Third Party Interventions in the UK
In recent years, UK courts have begun to allow third party interventions – applications by public bodies, private individuals or companies, or NGOs to make submissions which raise some issue of public importance.
The establishment of a Supreme Court for the UK raises a number of questions concerning such interventions, not the least of which is what is the proper role of interveners before the new Court? How should they be regulated? Are the current rules governing interventions too narrow or, as some have argued, too generous? And how far should the UK Supreme Court follow the much more expansive practice of Supreme Courts in other jurisdictions?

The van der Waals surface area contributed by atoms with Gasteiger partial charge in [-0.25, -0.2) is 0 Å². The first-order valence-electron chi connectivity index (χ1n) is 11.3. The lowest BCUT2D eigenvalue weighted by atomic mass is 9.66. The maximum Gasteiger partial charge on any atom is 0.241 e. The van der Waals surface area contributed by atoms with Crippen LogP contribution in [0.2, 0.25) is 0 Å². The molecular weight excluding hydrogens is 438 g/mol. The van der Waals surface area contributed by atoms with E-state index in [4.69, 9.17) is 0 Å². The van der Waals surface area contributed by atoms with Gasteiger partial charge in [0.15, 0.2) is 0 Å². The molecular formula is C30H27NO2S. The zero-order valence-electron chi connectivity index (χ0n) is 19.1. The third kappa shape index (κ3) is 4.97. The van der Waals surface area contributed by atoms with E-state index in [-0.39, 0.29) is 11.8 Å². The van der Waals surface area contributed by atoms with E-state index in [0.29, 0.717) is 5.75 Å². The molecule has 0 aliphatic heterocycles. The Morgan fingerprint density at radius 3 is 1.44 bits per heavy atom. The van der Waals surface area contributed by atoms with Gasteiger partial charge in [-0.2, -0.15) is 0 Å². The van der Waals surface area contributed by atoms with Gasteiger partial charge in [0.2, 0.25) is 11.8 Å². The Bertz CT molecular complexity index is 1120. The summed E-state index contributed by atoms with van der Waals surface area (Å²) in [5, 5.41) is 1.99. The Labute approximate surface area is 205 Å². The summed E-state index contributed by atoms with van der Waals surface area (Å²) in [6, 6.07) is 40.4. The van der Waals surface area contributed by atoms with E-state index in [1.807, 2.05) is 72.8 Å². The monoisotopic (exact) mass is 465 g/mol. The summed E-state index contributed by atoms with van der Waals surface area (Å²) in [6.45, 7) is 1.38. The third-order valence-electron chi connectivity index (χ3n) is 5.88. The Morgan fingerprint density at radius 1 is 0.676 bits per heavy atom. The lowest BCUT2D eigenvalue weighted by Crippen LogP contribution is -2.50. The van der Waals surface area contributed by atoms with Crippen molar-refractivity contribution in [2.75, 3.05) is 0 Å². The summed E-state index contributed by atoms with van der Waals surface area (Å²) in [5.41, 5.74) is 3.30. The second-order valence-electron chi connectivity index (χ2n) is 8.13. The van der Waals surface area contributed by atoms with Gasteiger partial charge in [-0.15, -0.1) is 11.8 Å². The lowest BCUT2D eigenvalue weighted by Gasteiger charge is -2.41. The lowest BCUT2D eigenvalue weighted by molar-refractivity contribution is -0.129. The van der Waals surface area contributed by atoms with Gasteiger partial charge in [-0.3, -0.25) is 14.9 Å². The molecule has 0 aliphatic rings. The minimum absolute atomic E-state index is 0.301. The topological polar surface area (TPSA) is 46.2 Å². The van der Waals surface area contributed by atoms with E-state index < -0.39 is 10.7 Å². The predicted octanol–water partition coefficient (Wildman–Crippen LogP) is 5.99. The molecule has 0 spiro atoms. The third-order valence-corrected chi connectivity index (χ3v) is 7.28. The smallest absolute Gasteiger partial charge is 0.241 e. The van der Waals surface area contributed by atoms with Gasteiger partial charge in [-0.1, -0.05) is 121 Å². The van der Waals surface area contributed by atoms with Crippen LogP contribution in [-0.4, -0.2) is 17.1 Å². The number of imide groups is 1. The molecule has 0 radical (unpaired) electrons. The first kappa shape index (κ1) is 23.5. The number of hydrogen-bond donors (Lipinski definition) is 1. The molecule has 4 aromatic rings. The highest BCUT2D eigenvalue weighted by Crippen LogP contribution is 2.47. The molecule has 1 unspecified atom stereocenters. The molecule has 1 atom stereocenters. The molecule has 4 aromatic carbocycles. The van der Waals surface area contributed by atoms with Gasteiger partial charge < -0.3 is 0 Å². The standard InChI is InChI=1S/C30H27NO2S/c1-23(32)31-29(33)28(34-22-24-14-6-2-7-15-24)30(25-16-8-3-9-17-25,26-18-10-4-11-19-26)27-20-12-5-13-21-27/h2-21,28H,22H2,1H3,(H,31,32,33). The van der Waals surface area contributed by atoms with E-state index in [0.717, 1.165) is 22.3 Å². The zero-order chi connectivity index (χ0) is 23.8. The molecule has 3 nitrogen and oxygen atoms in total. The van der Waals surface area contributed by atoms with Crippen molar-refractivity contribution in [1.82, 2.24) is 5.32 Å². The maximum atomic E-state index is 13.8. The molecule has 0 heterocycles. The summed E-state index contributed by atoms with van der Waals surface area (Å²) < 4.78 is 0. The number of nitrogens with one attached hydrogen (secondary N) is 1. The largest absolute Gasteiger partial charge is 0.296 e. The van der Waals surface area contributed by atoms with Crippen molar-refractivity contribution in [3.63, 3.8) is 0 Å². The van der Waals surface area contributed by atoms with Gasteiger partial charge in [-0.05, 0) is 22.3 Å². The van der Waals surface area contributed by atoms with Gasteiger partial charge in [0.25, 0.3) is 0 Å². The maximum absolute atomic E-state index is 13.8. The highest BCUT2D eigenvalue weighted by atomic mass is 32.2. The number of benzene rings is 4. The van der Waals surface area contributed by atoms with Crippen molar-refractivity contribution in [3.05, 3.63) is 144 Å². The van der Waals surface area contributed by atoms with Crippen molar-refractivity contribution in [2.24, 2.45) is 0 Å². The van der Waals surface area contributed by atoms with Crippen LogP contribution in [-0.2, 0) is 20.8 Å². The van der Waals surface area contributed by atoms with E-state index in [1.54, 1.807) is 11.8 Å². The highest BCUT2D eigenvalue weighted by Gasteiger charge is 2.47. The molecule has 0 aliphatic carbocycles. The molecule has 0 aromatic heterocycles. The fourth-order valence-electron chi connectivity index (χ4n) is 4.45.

This report draws on JUSTICE’s experience of intervening in cases before the UK’s highest courts:
- Part 1 looks at the third party interventions in UK courts, their development, and the procedural rules governing them.
- Part 2 identifies key issues with the law and practice relating to third party interventions.
- Part 3 provides a brief comparative survey of third party interventions before the Supreme Courts of other common law jurisdictions, and discusses the future role of third party interveners before the UK Supreme Court.
The report concludes with a series of recommendations – for the new UK Supreme Court, the Court of Appeal and the European Court of Human Rights – which aim to ensure interventions in the public interest are not unduly restricted
The report’s annex gives details of 20 of JUSTICE’s most recent interventions in the UK courts.
26 October 2009